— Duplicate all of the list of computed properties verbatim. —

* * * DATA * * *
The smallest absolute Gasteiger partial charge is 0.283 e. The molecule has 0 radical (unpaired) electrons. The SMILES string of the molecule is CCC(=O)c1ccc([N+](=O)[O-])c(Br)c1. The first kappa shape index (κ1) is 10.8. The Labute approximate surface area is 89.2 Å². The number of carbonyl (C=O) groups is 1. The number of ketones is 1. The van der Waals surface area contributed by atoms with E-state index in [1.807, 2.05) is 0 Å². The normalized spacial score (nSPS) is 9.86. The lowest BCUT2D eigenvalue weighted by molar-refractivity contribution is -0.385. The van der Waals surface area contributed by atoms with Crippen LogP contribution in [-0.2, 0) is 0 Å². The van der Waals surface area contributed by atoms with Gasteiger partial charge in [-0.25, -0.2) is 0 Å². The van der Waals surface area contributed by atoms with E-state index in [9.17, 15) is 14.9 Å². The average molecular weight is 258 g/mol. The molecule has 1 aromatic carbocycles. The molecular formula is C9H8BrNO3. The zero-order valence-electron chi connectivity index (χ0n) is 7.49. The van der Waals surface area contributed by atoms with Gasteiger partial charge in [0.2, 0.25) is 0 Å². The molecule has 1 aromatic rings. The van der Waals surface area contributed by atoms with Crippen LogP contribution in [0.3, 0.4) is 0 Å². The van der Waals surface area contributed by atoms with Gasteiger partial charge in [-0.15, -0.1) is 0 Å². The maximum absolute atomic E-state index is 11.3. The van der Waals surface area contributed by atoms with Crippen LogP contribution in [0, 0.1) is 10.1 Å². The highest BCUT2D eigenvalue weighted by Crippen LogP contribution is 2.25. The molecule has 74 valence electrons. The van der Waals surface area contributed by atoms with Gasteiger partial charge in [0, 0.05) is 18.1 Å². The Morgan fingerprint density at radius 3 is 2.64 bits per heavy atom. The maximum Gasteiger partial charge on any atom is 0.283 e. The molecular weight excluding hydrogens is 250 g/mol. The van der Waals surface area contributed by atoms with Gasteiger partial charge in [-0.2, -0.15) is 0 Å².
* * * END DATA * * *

The smallest absolute Gasteiger partial charge is 0.283 e. The molecule has 0 radical (unpaired) electrons. The SMILES string of the molecule is CCC(=O)c1ccc([N+](=O)[O-])c(Br)c1. The first kappa shape index (κ1) is 10.8. The Labute approximate surface area is 89.2 Å². The number of carbonyl (C=O) groups is 1. The number of ketones is 1. The van der Waals surface area contributed by atoms with E-state index in [1.807, 2.05) is 0 Å². The normalized spacial score (nSPS) is 9.86. The lowest BCUT2D eigenvalue weighted by molar-refractivity contribution is -0.385. The van der Waals surface area contributed by atoms with Crippen LogP contribution in [-0.2, 0) is 0 Å². The van der Waals surface area contributed by atoms with Gasteiger partial charge in [-0.25, -0.2) is 0 Å². The van der Waals surface area contributed by atoms with E-state index in [9.17, 15) is 14.9 Å². The average molecular weight is 258 g/mol. The molecule has 1 aromatic carbocycles. The molecular formula is C9H8BrNO3. The zero-order valence-electron chi connectivity index (χ0n) is 7.49. The van der Waals surface area contributed by atoms with Gasteiger partial charge in [0.2, 0.25) is 0 Å². The molecule has 1 aromatic rings. The van der Waals surface area contributed by atoms with Crippen LogP contribution in [0.3, 0.4) is 0 Å². The van der Waals surface area contributed by atoms with Gasteiger partial charge in [-0.15, -0.1) is 0 Å². The maximum absolute atomic E-state index is 11.3. The van der Waals surface area contributed by atoms with Crippen LogP contribution in [0, 0.1) is 10.1 Å². The highest BCUT2D eigenvalue weighted by Crippen LogP contribution is 2.25. The molecule has 74 valence electrons. The van der Waals surface area contributed by atoms with Gasteiger partial charge in [0, 0.05) is 18.1 Å². The Morgan fingerprint density at radius 3 is 2.64 bits per heavy atom. The maximum Gasteiger partial charge on any atom is 0.283 e. The molecular weight excluding hydrogens is 250 g/mol. The van der Waals surface area contributed by atoms with Gasteiger partial charge in [-0.2, -0.15) is 0 Å².